Almost Super: Fast Color
Almost Super: Fast Color 2019
This is another instance that reminds me a little bit of Sleight and Darkest Minds, three movies that have a Black protagonist and super powers (of sorts), but only one of them did I actually decide to put it on my list of superhero movies. While this movie does have super powers, the big thing that it lacks is heroism. That’s not to say it’s not a good movie. I actually enjoyed the hell out of it. And similar to Sleight, there is enough set up here that it the world of the movie continues either in sequels or a TV series and amps up the heroic aspect of the characters I would rethink my decision. But as it stands with this single movie, it falls just over the line as a sci-fi movie with super powers rather than a full fledged superhero movie. Though there’s enough here that I wouldn’t argue against anyone else who would consider it the other way.
One of the best things about this movie is the pacing and set up. There’s a very brief narration at the beginning, but for the most part you have to infer what’s going on based on context clues rather than having everything spelled out for you. The film takes place in the near future where there’s some type of natural or unnatural drought which makes water one of the more expensive things to buy and it comes in random jugs. Our main character Ruth is on the run for some reason and we eventually find out that she has these seizures which cause a significant localized earthquake. She also comes from a family who for generations have had the power to disintegrate objects and reintegrate them back to the way they were. And while it sounds like an odd choice for a super power, it looks amazing and the film finds a few interesting ways to use it.
Besides the super powers, the main focus is really the characters and they are all interesting and well written. Ruth has been on the run but decides to return home after a years long drug and alcohol filled bender that resulted in a child who she dropped off with her own mother Bo. Ruth is now sober but is followed by a group of government workers and specifically one scientist who makes contact with her under false pretenses. That in itself is a great sequence as we’re introduced to this mild mannered, friendly guy who seems to be in the right place at the right time until we find out that he manipulated the entire situation from the very start. Ruth’s daughter Lila seems to be nearly ten but is very talented with repairing things. Not quite a technopath like Micah from Heroes though she does have a touch of Ruth’s wild streak as we see her use her abilities to steal some tools.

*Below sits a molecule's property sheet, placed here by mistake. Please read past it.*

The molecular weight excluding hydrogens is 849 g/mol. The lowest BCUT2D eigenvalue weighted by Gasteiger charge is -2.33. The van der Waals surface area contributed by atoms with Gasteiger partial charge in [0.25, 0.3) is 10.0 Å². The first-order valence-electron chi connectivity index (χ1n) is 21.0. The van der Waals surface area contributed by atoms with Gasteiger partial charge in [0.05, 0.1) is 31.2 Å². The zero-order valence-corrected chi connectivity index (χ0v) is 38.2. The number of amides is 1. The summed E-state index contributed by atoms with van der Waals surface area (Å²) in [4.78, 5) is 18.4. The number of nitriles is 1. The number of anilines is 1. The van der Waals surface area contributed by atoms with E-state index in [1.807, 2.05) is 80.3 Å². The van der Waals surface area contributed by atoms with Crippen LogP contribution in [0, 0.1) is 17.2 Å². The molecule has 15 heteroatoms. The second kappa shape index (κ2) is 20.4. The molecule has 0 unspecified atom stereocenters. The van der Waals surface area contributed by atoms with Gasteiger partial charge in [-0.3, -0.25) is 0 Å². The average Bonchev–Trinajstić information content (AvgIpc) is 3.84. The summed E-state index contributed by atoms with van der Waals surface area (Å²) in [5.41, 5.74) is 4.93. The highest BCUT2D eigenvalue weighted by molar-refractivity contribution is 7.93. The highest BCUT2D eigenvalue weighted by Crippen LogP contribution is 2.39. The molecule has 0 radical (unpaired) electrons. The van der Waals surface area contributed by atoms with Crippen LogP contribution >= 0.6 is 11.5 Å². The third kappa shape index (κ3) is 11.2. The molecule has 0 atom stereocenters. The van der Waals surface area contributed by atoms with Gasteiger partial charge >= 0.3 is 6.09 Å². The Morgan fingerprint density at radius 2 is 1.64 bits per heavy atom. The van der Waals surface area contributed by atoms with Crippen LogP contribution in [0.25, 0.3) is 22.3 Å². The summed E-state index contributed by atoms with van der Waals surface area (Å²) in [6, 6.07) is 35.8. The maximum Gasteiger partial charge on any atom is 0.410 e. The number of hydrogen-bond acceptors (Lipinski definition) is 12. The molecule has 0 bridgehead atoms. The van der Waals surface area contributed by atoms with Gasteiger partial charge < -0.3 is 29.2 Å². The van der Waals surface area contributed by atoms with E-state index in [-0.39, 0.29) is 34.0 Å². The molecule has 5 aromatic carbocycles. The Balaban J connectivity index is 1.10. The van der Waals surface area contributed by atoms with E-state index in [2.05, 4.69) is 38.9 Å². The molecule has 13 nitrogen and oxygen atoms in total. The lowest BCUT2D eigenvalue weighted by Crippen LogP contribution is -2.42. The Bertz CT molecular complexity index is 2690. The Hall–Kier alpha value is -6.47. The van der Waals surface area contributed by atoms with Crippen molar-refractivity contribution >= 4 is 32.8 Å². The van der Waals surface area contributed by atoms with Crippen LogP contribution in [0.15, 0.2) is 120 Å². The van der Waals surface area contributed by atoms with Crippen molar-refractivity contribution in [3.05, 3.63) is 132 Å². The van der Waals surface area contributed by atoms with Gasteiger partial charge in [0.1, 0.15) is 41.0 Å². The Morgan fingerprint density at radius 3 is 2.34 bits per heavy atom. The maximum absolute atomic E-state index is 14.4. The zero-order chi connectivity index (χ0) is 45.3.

While the pacing of this film is slow, the attention to detail is great as is the slow but steady flow of information. The jugs of water covered by a scrap of cloth and a rubber band, signs in the background warning against water inspectors, stores with mostly empty shelves. As well as the relationship reveals as we quickly learn that Bo is Ruth’s mother, but there’s a pause before learning that Lila is Ruth’s daughter, the sheriff is her father and that Lila never knew that he was her grandfather. There’s a sense of isolationism with the family and a theme of breaking free from hiding your power from the world. Bo tells a great story about how she initially met Ruth’s father by defying her own mother’s rule to stay secret and stay safe, and while she defied that rule while she was young, she ultimately imposed it on her own daughter and granddaughter. It’s not until the events of the movie where she allows herself to let go and encourages Ruth and Lila to open up their power to the world and find others like them.
The movie itself feels very simple but there’s a larger story behind the scenes. The effects are minimal but effective, when the women use their powers the results are absolutely beautiful as we see an object break down to its barest elements only to swirl around in a gorgeous kaleidoscope of various colored bits of dust before reforming back into the initial object. There’s also the lesson about how once something is broken it can never be fully put back together no matter how much you might want it. This is beautifully represented by Ruth’s broken bowl. She wasn’t able to use her power to put it back together to look brand new again, but they were still able to simply use glue to put it back together. It’s not perfect anymore, but it’s still able to fulfill its purpose just as well. There’s also hints at a larger purpose for Ruth as we find out she’s not just able to cause earthquakes, it’s more like she’s tapped into the energy of the Earth. We see this especially during the climax as she finally is able to accept her powers and brings about a rainstorm.
Everything about this movie works. The performances from everyone from Ruth to Bo, even the scientist feels like a fully realized character despite the limited interaction with him. The music helps sell the energy and emotion of everyone involved, and the setting in a mildly post-apocalyptic setting feels very unique. It’s not a full on Mad Max style setting where everything has completely gone to hell, but it’s at the point where it’s right on the cusp of disaster. It’s fascinating through and through and I’m all for it becoming a series to explore this world further. Until next time, this has been Bubbawheat for Flights, Tights, and Movie Nights.
Posted on August 23, 2019, in 10's movies and tagged Almost Super, film, movies, review. Bookmark the permalink. Leave a comment.
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